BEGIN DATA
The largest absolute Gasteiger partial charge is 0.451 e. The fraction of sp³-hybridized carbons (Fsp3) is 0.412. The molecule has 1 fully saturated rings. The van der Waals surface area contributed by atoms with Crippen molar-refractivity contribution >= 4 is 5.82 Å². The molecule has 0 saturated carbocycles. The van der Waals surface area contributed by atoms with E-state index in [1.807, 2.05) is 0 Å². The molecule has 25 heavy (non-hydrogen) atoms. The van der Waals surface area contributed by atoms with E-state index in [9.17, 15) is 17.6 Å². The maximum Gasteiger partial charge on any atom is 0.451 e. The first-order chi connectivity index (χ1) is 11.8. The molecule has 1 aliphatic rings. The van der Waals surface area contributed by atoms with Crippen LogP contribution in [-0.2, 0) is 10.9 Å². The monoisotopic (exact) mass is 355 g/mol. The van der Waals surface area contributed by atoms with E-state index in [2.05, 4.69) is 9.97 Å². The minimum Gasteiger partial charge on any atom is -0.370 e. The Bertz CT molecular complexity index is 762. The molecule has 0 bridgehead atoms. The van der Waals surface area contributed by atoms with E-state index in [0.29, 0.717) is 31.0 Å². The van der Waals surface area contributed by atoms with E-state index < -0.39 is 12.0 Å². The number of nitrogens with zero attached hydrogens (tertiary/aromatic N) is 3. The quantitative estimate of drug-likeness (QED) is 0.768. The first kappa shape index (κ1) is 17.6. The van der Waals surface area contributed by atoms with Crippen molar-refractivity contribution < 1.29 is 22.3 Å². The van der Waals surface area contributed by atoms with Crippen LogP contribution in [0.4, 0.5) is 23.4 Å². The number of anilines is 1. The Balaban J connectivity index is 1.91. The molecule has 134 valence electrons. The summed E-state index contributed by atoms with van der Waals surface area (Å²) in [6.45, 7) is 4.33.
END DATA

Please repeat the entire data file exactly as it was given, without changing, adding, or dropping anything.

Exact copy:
The largest absolute Gasteiger partial charge is 0.451 e. The fraction of sp³-hybridized carbons (Fsp3) is 0.412. The molecule has 1 fully saturated rings. The van der Waals surface area contributed by atoms with Crippen molar-refractivity contribution >= 4 is 5.82 Å². The molecule has 0 saturated carbocycles. The van der Waals surface area contributed by atoms with E-state index in [1.807, 2.05) is 0 Å². The molecule has 25 heavy (non-hydrogen) atoms. The van der Waals surface area contributed by atoms with E-state index in [9.17, 15) is 17.6 Å². The maximum Gasteiger partial charge on any atom is 0.451 e. The first-order chi connectivity index (χ1) is 11.8. The molecule has 1 aliphatic rings. The van der Waals surface area contributed by atoms with Crippen LogP contribution in [-0.2, 0) is 10.9 Å². The monoisotopic (exact) mass is 355 g/mol. The van der Waals surface area contributed by atoms with E-state index in [2.05, 4.69) is 9.97 Å². The minimum Gasteiger partial charge on any atom is -0.370 e. The Bertz CT molecular complexity index is 762. The molecule has 0 bridgehead atoms. The van der Waals surface area contributed by atoms with E-state index in [0.29, 0.717) is 31.0 Å². The van der Waals surface area contributed by atoms with E-state index < -0.39 is 12.0 Å². The number of nitrogens with zero attached hydrogens (tertiary/aromatic N) is 3. The quantitative estimate of drug-likeness (QED) is 0.768. The first kappa shape index (κ1) is 17.6. The van der Waals surface area contributed by atoms with Crippen molar-refractivity contribution < 1.29 is 22.3 Å². The van der Waals surface area contributed by atoms with Crippen LogP contribution in [0.4, 0.5) is 23.4 Å². The number of anilines is 1. The Balaban J connectivity index is 1.91. The molecule has 134 valence electrons. The summed E-state index contributed by atoms with van der Waals surface area (Å²) in [6.45, 7) is 4.33.